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Hello everyone,

I purchased a GSD recently and we love him very much. When I purchased him, I was under the assumption by the breeder that the dog was ready to be taken to a new home. Now I'm reading alot about how this is horrible for the dog and I am not happy about this! its not practically possible to return the puppy back to its litter but I did speak to a vet who said that if he is eating, sleeping and pooping fine then it should be OK, and of course avoid contact with other dogs and anyone else outside the immediate family. Is there anything I should know or look for in the interim? I would appreciate an email or a phone number I can call to speak to someone knowledgeable, for the sake of the pup, I'm willing to do what it takes.
 

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I ended up in a similar situation. My boy was 5 weeks old when we brought him home.
For feeding, he was already eating mushy dog food, and mom had stopped nursing all her pups. We fed him a high quality puppy food for large breeds and added puppy milk replacement to soften it up. He ate 3-5 small meals every day.
Please understand at 5 weeks they have NO bladder control. I literally took him out to potty every 30 minutes or so. After eating, after playing, after waking up from the umpteenth nap. My first 3 weeks with my puppy was frequent trips outside and little to no sleep. Like a newborn baby.
He slept a lot. So much, I worried. He played a bit, but mostly slept. We made his crate very cozy and put a blanket over it to create a den. He whined a little, but adjusted quickly. I let him nap with me often. Nighttime was spent in the kennel.
Keep your pup away from other dogs, until vaccinated, and out of unfamiliar places. No pet stores, parks, other yards, etc. Home is where it's at for the moment.
I suggest a vet visit immediately. Have them deworm, vaccinate, and give a thorough check up. If they feel your pup is in food health, keep it fed and rested, and they should be just fine.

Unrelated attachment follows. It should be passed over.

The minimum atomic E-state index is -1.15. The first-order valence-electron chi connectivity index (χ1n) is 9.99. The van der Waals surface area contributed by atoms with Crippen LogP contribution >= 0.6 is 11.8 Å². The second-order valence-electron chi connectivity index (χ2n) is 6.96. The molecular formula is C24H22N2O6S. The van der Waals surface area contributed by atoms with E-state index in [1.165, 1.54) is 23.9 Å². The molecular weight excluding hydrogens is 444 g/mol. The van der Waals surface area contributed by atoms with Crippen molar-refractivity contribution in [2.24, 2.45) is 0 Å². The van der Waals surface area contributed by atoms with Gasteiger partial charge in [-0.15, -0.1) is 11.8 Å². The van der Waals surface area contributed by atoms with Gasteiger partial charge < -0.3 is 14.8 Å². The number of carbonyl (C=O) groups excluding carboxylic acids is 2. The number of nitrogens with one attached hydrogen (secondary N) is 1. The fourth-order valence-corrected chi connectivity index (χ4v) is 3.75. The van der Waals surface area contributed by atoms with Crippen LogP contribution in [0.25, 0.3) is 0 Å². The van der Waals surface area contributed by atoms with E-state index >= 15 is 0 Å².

Good luck. It's a stressful few week, but it can be done, be patient...
 

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In your opening description you covered most things. If he's eating, sleeping, and pooping good, he's good. That being said, I'd make sure the calories he's getting are appropriate for him, and make sure he's getting the balanced nutrition he needs. The puppy milk replacement, is good for wetting his food, as is goats milk if you have access. Back in my day, we used powdered cow's milk to wet young puppy food, and all those puppies turned out healthy too! But...I'll let breeders with more current info tell you their experience! So this is really just a bump.

Good Luck with that puppy!
 

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My latest GSD was split from the litter at 6 weeks. Almost kept me from getting him..That being said, so far he is great. He just turned one year old on the 4th. The breeder has many of his pups in working situations. He strongly advised I hand feed him for quite some time..This helped us bond and then I used the time to start using marker/shaping training with him. I did this for several months. Helps I am retired. I played a lot of prey type games sitting on the floor with him. This allowed him to learn what he was to play with and bite. He has been the least nippy of all my working breed pups. He is super social and ignores the neighbor dogs on the other side of the privacy fence better than my others have. We are starting to have some "testing". Like if things don't go his way he gets vocal and will bump me with his mouth open..Not really much different than my other male GSDs when they hit the hormones coming in teenage brat stage. It is not allowed and he insists in doing so, I quickly just leave the room used as his "crate" and my art room. Picking my fights. I find that if the dog's genetics are decent, and you learn all you can about raising any pup, things will work out. Leerburg.com is a super place to learn about redirecting biting, being a pack leader, socializing your pup. Be the world to your pup. All good things come through you. Gunny did not get out to training or walks until he was around 6 months as we had a huge out break of Parvo around here. Best of luck with your little one. I think of singleton pups I have known as adult dogs. The out come of their dog/people skills has been a combo of genetics and training.